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Michael Freedman: What do you want from your high school board?

Michael Freedman | Other Voices

The generally accepted goals of educational policy are to prepare all children for citizenship, cultivate a skilled workforce, teach cultural literacy, prepare students for college, help students become critical thinkers, and to help students compete in a global marketplace.

Do we meet these goals? We are making progress and have real opportunities to advance education if we can work together to set and achieve our goals.

Our world is getting more complex; what can be automated is being automated, eliminating repetitive and dangerous jobs. Technology touches every field, and corporate consolidation contracts the workforce and closes off local and rural work.



To add value and create jobs means we need to be ever-diversifying products and services. So, to meet market needs, our educational practices need to help students identify and build on their strengths and interests, be more self-directed, and become informed citizens and critical thinkers. Educators know the solutions, and the educational theories are right there to guide us to meet student and market needs: Take a look at these: Bloom’s Taxonomy, Constructivism, the Zone of Proximal Development, and the theory of Multiple Intelligences. These all point to tailoring diverse curricula delivered using interactive strategies.

When kids enter high school, they are becoming adults. Adult learners are different from K-8 learners in that they assert more autonomy in their decision-making. Too often, our instructional models continue to treat them like little kids. As a result, about 7 in 10 high schoolers report feeling bored in schools at least some of the time, with about 30 percent saying they felt bored all or most of the time. Most students who drop out of high school say they could have succeeded with more challenging coursework and engaging classroom experiences, not because it was too hard.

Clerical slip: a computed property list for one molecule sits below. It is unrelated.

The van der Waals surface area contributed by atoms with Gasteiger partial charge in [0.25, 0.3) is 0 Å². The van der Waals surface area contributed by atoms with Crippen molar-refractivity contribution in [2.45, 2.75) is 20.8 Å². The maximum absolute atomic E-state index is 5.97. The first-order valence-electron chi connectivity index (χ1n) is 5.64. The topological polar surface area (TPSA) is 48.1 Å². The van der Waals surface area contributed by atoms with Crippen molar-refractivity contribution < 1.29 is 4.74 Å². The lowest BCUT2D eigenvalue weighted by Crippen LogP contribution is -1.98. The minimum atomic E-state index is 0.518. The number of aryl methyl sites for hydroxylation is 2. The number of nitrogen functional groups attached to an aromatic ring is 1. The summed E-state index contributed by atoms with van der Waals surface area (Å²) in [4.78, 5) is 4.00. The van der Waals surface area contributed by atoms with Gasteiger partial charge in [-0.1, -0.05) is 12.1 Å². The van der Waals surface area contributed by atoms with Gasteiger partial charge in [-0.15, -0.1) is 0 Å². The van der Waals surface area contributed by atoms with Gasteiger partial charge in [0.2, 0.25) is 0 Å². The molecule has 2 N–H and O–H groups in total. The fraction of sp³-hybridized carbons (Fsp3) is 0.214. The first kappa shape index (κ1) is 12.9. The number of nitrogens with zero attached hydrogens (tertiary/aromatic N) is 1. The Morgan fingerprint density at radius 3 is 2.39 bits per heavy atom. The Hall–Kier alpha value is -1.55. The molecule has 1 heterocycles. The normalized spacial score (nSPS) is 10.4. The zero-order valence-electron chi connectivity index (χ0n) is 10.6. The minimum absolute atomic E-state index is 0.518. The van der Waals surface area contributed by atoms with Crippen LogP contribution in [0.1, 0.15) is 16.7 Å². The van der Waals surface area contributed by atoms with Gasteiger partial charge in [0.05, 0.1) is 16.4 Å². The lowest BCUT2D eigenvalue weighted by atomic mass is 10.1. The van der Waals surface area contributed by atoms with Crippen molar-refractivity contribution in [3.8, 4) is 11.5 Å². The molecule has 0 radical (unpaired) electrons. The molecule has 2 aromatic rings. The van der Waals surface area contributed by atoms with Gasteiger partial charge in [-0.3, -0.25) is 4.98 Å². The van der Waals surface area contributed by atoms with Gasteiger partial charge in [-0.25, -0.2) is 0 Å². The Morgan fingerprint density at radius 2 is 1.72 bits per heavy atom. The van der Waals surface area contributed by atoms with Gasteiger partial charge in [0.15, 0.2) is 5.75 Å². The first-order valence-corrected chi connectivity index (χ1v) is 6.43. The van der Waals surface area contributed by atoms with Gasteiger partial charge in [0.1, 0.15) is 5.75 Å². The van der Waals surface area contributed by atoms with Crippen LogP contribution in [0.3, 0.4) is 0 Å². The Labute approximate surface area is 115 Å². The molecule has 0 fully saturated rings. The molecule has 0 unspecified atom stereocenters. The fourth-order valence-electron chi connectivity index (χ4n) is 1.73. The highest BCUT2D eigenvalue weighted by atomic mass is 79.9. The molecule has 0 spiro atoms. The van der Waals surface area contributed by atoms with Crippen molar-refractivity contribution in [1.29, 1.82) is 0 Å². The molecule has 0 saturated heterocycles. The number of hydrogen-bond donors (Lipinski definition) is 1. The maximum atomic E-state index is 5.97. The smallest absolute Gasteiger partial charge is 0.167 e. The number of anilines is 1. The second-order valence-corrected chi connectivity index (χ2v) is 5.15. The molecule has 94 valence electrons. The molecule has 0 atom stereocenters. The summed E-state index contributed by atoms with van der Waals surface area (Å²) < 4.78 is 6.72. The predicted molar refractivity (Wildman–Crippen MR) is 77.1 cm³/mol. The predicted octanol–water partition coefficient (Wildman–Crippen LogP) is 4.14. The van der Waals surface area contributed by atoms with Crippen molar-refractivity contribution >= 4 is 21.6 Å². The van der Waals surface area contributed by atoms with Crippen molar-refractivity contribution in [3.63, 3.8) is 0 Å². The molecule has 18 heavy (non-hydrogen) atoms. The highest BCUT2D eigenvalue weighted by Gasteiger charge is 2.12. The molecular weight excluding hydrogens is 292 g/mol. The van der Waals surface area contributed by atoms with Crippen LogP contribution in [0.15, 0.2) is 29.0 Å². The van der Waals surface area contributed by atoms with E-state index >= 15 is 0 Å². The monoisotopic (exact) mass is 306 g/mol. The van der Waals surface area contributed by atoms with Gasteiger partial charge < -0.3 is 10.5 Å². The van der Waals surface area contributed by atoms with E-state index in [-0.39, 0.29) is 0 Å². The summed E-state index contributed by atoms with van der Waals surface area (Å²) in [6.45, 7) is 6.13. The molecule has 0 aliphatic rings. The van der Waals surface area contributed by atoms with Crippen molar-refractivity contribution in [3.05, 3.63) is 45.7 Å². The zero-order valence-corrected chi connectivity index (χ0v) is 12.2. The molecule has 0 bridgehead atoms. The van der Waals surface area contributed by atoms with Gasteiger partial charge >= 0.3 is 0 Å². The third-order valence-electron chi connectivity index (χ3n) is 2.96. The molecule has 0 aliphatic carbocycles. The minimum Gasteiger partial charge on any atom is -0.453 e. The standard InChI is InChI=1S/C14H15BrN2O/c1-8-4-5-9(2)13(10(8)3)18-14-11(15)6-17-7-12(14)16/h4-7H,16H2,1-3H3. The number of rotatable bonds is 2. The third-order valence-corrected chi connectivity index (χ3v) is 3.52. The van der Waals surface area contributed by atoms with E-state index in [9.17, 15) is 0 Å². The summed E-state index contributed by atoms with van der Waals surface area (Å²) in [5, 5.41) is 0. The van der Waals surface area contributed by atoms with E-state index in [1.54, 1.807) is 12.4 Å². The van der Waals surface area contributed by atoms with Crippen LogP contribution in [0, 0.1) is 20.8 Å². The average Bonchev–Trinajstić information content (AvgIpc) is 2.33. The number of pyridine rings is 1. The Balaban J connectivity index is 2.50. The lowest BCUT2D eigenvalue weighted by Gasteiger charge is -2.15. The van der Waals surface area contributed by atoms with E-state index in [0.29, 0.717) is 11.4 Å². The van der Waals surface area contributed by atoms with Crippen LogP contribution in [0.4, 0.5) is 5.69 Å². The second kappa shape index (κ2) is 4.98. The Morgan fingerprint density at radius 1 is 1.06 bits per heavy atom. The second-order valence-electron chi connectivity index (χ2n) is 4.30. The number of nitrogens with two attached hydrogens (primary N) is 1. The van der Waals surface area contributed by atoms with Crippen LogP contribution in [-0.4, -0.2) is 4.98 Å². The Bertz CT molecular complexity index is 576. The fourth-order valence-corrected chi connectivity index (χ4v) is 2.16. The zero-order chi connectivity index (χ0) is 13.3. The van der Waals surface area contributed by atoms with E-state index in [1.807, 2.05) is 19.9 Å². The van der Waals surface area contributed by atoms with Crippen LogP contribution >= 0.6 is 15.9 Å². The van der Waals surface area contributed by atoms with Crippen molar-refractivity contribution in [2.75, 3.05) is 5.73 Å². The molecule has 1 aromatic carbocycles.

According to the U.S. Department of Education, 54% of adults in the United States have literacy skills below the 6th-grade level. This raises the question: how did these people get out of high school? We are still teaching to the tests, which, on the surface, proves that schools are meeting their goal of teaching the standards. But we all lose if students can’t compete in the new job markets.

The current wave of book banning and whitewashing an honest assessment of our history is regressive and distracts us from solving our real problems. Book banning is the ultimate cancel culture, not to mention a violation of free speech. History must be studied head-on if we are to progress as a society. Where will our kids learn about controversial topics? On the street? Schools are the right place to have these difficult conversations under the guidance of trained teachers.

Kids are smart. They know authentic curriculum and teaching when they see it. They pay attention to the world. By offering whitewashed education, we are sending them signals that they are not grown up enough for certain topics. This is insulting to kids and degrades their trust in us. Let’s treat them like the adults they are becoming.

We need school boards who have experience with education, understand the human factors and our current challenges, and are able and willing to be a part of the solution. Our public institutions, schools, and districts are responsible for reporting their progress and students’ progress. If they feel attacked, like anyone else, they will pull back and hide behind the defense of teaching to the test. We end up in gridlock. We need to be civil with our school administrators if we are to engage in a healthy problem-solving process. If we are to deliver authentic, differentiated instruction, we all need to extend some trust to teachers and administrators, and they, in turn, need to be honest and transparent in reporting progress and problems to parents and the public.

We are all in this together.

Michael Freedman is a retired teacher, an ex-charter school board chair, and an NU district trustee. He lives in Grass Valley.

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